Madelyn Gee is a Sugar Land-based journalist and grad student…
The Freeform smash Motherland: Fort Salem is filled with drama, witchcraft, and the occasional romance. However, there is a deeper message of the true strength of women around the world as well as representation.
Starring as the vocal and brave Abigail Bellweather, Ashley Nicole Williams through her role is showing other Black girls that they can be determined and successful in all that they dream to accomplish.
BGN talked to Ashley Nicole Williams via Zoom call to discuss how she became a part of Motherland: Fort Salem, how she relates to her character, and what Abigail Bellweather means in terms of representation in everyday entertainment.
What led to you becoming a part of Motherland: Fort Salem?
It was a long little road for me. I started auditioning for it in 2018 in April. Then I did the producer sessions and the test in maybe June of 2018? Then they actually cast someone else and shot the pilot with her. Roll around to 2019, they told me they were recasting it. I was like, “What??” They were like, “Yes, you need to go in.” I said okay and then I booked it, but I feel like it’s such a testament to whatever’s for you cannot be taken away from you. It was a full circle moment for me. Here I am shooting Season 2, baby.
You star as the character Abigail Bellweather, the confident and diligent daughter of General Petra Bellweather. What similarities and differences do you see between yourself and Abigail?
I feel like in Season 1, we were so similar. I feel like we put a lot of pressure on ourselves to be the best we can be. The way she was brought up, we’re very similar in that sense. In this season, I’d say, it was like life imitating art. Abigail goes through a lot. She built herself back from the ground up. I was going through some stuff with the pandemic. It was really hard to not be around people and to be distant. I feel like her darkness was kind of emulating my darkness in a sense. There’s similarities in both. I feel like, personally, Season 1, I could relate to her, but obviously, I could in Season 2.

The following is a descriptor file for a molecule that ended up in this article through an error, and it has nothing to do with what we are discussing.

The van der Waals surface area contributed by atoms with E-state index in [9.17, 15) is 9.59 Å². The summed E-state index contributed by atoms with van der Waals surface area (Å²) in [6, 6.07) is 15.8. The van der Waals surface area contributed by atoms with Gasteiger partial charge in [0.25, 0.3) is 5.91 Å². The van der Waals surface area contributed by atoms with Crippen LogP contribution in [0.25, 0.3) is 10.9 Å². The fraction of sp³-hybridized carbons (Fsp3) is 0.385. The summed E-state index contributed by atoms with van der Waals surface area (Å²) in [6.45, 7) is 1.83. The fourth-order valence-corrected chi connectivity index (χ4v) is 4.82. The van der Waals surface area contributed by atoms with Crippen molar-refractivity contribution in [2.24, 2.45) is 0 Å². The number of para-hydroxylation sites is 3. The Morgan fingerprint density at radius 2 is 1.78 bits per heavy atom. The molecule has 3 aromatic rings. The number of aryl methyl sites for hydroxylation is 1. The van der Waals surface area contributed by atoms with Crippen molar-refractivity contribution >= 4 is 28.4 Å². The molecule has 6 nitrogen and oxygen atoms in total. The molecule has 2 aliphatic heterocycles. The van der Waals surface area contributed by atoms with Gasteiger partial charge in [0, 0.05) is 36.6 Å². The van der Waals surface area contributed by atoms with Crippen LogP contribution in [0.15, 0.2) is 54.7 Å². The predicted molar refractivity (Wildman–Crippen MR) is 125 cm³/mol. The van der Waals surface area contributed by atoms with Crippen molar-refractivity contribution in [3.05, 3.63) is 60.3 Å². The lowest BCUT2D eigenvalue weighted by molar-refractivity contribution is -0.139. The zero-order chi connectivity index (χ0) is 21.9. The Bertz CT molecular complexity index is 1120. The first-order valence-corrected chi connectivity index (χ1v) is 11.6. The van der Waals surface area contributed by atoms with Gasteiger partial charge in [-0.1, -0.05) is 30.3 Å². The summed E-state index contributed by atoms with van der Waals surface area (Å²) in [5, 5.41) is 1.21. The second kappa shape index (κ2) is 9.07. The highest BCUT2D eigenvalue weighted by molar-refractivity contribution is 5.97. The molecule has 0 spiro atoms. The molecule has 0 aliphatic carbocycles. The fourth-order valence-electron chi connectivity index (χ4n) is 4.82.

Abigail is strong, courageous, and doesn’t take no for an answer. In our society, Black women who are headstrong and self-assured are seen as “aggressive” or “need to tone it down.” What does it mean to you to play a character who provides positive representation for other Black girls to stand in their truth?
I feel like representation on the screen and in the media is so important. I always say, I love that I can show little Black girls that they can be a bada** kick-a** warrior as well and see themselves on screen. But in terms of being strong, I feel like our show is all about women empowerment. Black women are depicted differently in the media. It’s often negative. I’m not gonna lie, I got some feedback from fans like, “Oh, wow, she’s so mean. Why is this and that?” But you know, she’s just strong and standing in her truth, and that’s okay.
I feel like my message was just be who you are. It doesn’t matter what people say — use your voice and you’ll be okay. It doesn’t matter what people say about you, if that’s who you are. If that’s how you conduct yourself and that’s how you feel good and fulfilled — be that. I think that’s my biggest thing, just representing us. We do not get that representation a lot, and I was so fortunate to be a lead on the show and to be a Black lead out of three girls is amazing.
Motherland: Fort Salem Season 2 premieres Tuesday, June 22 at 9 p.m. Central.
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Madelyn Gee is a Sugar Land-based journalist and grad student at the University of Texas. Along with covering pop culture, she enjoys binging Tik Toks and finding solace at her nearest P.F. Changs.